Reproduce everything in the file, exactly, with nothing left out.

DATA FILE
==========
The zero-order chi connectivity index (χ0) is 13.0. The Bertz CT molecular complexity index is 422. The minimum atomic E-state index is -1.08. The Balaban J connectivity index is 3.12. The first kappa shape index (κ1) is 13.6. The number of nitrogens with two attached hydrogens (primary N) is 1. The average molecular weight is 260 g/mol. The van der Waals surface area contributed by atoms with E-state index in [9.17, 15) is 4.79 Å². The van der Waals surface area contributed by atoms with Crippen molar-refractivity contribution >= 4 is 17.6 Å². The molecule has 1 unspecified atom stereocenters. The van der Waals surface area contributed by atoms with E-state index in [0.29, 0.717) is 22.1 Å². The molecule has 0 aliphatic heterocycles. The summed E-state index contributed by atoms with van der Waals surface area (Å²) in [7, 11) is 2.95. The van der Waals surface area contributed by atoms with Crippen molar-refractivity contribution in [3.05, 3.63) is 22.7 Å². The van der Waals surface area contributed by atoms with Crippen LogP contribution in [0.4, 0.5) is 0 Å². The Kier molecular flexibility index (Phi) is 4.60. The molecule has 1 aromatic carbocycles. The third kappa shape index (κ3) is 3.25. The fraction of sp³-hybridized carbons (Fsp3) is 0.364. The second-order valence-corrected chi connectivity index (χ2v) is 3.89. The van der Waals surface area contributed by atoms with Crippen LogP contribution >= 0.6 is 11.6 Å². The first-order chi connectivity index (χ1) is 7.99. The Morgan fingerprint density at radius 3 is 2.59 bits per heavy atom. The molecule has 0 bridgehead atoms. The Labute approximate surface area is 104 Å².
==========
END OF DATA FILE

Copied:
The zero-order chi connectivity index (χ0) is 13.0. The Bertz CT molecular complexity index is 422. The minimum atomic E-state index is -1.08. The Balaban J connectivity index is 3.12. The first kappa shape index (κ1) is 13.6. The number of nitrogens with two attached hydrogens (primary N) is 1. The average molecular weight is 260 g/mol. The van der Waals surface area contributed by atoms with E-state index in [9.17, 15) is 4.79 Å². The van der Waals surface area contributed by atoms with Crippen molar-refractivity contribution >= 4 is 17.6 Å². The molecule has 1 unspecified atom stereocenters. The van der Waals surface area contributed by atoms with E-state index in [0.29, 0.717) is 22.1 Å². The molecule has 0 aliphatic heterocycles. The summed E-state index contributed by atoms with van der Waals surface area (Å²) in [7, 11) is 2.95. The van der Waals surface area contributed by atoms with Crippen molar-refractivity contribution in [3.05, 3.63) is 22.7 Å². The van der Waals surface area contributed by atoms with Crippen LogP contribution in [0.4, 0.5) is 0 Å². The Kier molecular flexibility index (Phi) is 4.60. The molecule has 1 aromatic carbocycles. The third kappa shape index (κ3) is 3.25. The fraction of sp³-hybridized carbons (Fsp3) is 0.364. The second-order valence-corrected chi connectivity index (χ2v) is 3.89. The van der Waals surface area contributed by atoms with Crippen LogP contribution >= 0.6 is 11.6 Å². The first-order chi connectivity index (χ1) is 7.99. The Morgan fingerprint density at radius 3 is 2.59 bits per heavy atom. The molecule has 0 bridgehead atoms. The Labute approximate surface area is 104 Å².